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PODCASTS WORTH LENDING YOUR EARS TO
TUNNEL 29 Running since 2017, the BBC’s longform Intrigue series has explored stories of sex, death and politics in China, and the mystery disappearance of a senior Nazi at the end of WWII. Tunnel 29 is the true tale of the men who dug their way under the Berlin Wall, from west to east, to smuggle people out.
OFFICE LADIES Fans of the US Office shall rejoice as two of its stars, Jenna Fischer and Angela Kinsey, take you for an episode-by-episode look at the sitcom as well as providing some juicy behind-the- scenes chatter.
TRUMPCAST Like Pod Save America but with a less locker-room vibe, Virginia Heffernan’s Trumpcast has been continually skewering the guy in the White House since March 2016. Recent episodes have revelled in the increasing possibility of impending impeachment. DEAR JOAN AND JERICHA Quite probably the funniest and filthiest podcast in existence, Julia Davis and Vicki Pepperdine have just returned for a second series of their wholly inappropriate agony-aunt business. Listen in disbelief as deeply intimate concerns from the likes of ‘Frank Fox from Paddington’ and ‘Sheila Cross from Coventry’ are dissected by the two Js with depraved aplomb. (Brian Donaldson)
With Patrick Stewart returning for a final turn as subtle badass Jean-Luc Picard, Alex Johnston logs in to analyse the Star Trek universe
Y ou can tell something about the people society is prepared to identify with, from whoever is cast as the lead in Star Trek. Amid the late-60s turmoil, creator Gene Roddenberry wanted a straight, white, north American male with a firm jaw, so William Shatner was the man. Over the years, successive shows have been led by an African- American man, another lantern-jawed white guy, and an African-American woman (although the excellent Sonequa Martin-Green is the first lead to not be the captain, because that would be political correctness gone mad, apparently).
Deep Space Nine introduced complex story arcs, but Avery Brooks’ Commander Sisko was often side- lined by characters with more interesting stuff to do. Voyager and Enterprise had memorable moments, but occasionally clumsy writing; Discovery is a gripping spy drama, but if you don’t know your Trek lore you’ll wonder why what’s happening matters. The most consistently great series starred a bald, middle-aged, RSC-schooled character actor who initially wasn’t sure he wanted the gig. In The Next Generation, Patrick Stewart’s learned, gentlemanly and quietly badass Jean-Luc Picard oversaw the most varied stories and had the coolest crew. It wasn’t all there from the start: in season one, Data smiled, Worf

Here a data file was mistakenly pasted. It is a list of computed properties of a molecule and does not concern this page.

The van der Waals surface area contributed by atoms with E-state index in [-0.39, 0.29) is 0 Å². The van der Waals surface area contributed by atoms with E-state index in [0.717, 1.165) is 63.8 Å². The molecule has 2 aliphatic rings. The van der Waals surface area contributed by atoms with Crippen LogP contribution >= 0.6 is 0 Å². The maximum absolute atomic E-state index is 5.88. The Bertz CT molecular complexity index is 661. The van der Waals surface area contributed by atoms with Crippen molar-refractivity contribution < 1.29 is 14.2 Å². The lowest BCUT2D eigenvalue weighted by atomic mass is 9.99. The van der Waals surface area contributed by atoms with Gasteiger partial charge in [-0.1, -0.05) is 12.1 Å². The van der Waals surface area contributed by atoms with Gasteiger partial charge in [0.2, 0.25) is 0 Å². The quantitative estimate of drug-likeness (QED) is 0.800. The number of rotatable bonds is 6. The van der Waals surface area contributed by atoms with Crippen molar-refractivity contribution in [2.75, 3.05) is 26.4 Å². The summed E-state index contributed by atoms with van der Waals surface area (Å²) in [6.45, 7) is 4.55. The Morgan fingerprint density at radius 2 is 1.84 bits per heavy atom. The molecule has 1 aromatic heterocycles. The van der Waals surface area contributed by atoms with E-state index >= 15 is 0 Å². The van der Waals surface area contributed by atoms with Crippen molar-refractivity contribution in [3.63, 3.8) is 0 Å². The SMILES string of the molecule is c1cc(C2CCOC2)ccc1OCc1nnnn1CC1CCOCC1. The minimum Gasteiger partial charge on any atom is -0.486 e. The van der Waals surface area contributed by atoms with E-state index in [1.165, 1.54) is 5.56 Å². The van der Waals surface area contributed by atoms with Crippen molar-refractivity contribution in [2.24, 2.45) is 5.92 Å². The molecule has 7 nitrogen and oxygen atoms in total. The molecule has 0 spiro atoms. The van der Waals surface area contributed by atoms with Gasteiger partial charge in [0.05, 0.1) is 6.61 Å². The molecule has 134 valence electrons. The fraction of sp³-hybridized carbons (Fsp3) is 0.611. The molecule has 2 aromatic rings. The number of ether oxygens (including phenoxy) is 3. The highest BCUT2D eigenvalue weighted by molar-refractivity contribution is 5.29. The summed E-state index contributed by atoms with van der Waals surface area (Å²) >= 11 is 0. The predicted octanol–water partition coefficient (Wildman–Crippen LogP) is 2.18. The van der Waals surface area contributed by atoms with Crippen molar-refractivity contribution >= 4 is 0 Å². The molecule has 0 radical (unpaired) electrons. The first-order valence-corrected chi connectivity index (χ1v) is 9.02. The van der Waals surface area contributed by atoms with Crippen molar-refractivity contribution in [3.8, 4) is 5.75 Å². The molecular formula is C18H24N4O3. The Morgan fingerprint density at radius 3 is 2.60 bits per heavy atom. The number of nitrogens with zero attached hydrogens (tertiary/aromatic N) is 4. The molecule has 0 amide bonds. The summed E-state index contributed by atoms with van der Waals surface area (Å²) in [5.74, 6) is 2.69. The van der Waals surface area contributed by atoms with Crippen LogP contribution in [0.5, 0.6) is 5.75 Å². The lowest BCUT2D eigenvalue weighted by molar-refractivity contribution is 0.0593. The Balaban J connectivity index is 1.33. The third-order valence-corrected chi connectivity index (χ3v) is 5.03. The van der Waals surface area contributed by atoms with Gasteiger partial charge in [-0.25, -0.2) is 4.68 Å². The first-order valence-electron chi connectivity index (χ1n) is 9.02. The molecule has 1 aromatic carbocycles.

growled and Riker had yet to (literally) grow the beard. But in season three, it took flight. Magnificent stories like ‘Sarek’, ‘The Inner Light’, ‘Tapestry’, and ‘The Survivors’ are grounded in human reality, but make use of the kind of storytelling only sci-fi can do. Now, as the franchise reaches back into its past for another heroic punt at the future, Jean-Luc returns. In Star Trek: Picard, the 79-year-old Stewart plays him as an old man pottering around the family vineyard, getting dragged into one last mission by a mysterious young woman. Jonathan Frakes, Marina Sirtis and Brent Spiner pop up, while a welcome returnee is Jeri Ryan as Seven of Nine, now seemingly some sort of Borg-turned-Equalizer. New to the franchise are Santiago Cabrera (Merlin), Michelle Hurd (Law & Order: SVU) and Alison Pill (The Newsroom).
What does it mean that Star Trek can’t resist one more fling with an old white guy in the captain’s chair? Some might say that if we must have such a leader, let him be a Picard: skilled, intelligent, thoughtful and fundamentally decent. Still, Star Trek: Picard can’t help feeling like a farewell.
Star Trek: Picard is available on Amazon Prime Video, Fri 24 Jan.
Our new alphabetical column on viewing marathons starts with some A-listers Across 39 episodes, the intoxicated antics of Patsy and Edina made Absolutely Fabulous (BBC iPlayer) one of the 1990s’ must-see sitcoms. And it still
had plenty moments to treasure after making a return as the 21st century dawned, with the likes of Jane Horrocks and June Whitfield offering sterling support to the main duo of Saunders and Lumley. Ryan Murphy and Brad Falchuk’s anthology show American Horror Story (Netflix) has been spooking viewers since 2011 with a total of 99 episodes featuring season titles such as ‘Murder House’, ‘Freak Show’ and ‘Apocalypse’. Other ‘A’ binges: Angel (Amazon Prime Video), A Touch of Cloth (NOW TV), Ashes to Ashes (BBC iPlayer).
1 Nov 2019–31 Jan 2020 THE LIST 129